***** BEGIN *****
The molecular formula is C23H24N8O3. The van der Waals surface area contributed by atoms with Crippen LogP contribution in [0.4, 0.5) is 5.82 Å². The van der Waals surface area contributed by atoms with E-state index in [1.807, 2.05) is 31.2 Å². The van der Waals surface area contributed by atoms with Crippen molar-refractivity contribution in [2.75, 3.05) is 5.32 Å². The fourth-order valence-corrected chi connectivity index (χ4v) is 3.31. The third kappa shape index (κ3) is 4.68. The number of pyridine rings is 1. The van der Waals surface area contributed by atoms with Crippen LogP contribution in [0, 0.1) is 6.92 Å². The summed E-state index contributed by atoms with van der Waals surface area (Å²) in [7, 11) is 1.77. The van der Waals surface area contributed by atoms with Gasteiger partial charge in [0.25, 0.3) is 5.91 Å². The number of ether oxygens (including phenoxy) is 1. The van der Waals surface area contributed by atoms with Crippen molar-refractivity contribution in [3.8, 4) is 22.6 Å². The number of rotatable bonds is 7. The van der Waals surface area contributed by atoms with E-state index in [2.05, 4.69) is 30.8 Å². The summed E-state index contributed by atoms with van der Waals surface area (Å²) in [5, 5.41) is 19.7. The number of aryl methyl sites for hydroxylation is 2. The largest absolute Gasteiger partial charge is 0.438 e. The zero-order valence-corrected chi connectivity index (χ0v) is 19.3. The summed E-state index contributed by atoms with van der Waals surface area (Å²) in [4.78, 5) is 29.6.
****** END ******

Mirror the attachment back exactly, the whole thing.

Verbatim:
The molecular formula is C23H24N8O3. The van der Waals surface area contributed by atoms with Crippen LogP contribution in [0.4, 0.5) is 5.82 Å². The van der Waals surface area contributed by atoms with E-state index in [1.807, 2.05) is 31.2 Å². The van der Waals surface area contributed by atoms with Crippen molar-refractivity contribution in [2.75, 3.05) is 5.32 Å². The fourth-order valence-corrected chi connectivity index (χ4v) is 3.31. The third kappa shape index (κ3) is 4.68. The number of pyridine rings is 1. The van der Waals surface area contributed by atoms with Crippen LogP contribution in [0, 0.1) is 6.92 Å². The summed E-state index contributed by atoms with van der Waals surface area (Å²) in [7, 11) is 1.77. The van der Waals surface area contributed by atoms with Gasteiger partial charge in [0.25, 0.3) is 5.91 Å². The number of ether oxygens (including phenoxy) is 1. The van der Waals surface area contributed by atoms with Crippen molar-refractivity contribution in [3.8, 4) is 22.6 Å². The number of rotatable bonds is 7. The van der Waals surface area contributed by atoms with E-state index in [2.05, 4.69) is 30.8 Å². The summed E-state index contributed by atoms with van der Waals surface area (Å²) in [5, 5.41) is 19.7. The number of aryl methyl sites for hydroxylation is 2. The largest absolute Gasteiger partial charge is 0.438 e. The zero-order valence-corrected chi connectivity index (χ0v) is 19.3. The summed E-state index contributed by atoms with van der Waals surface area (Å²) in [4.78, 5) is 29.6.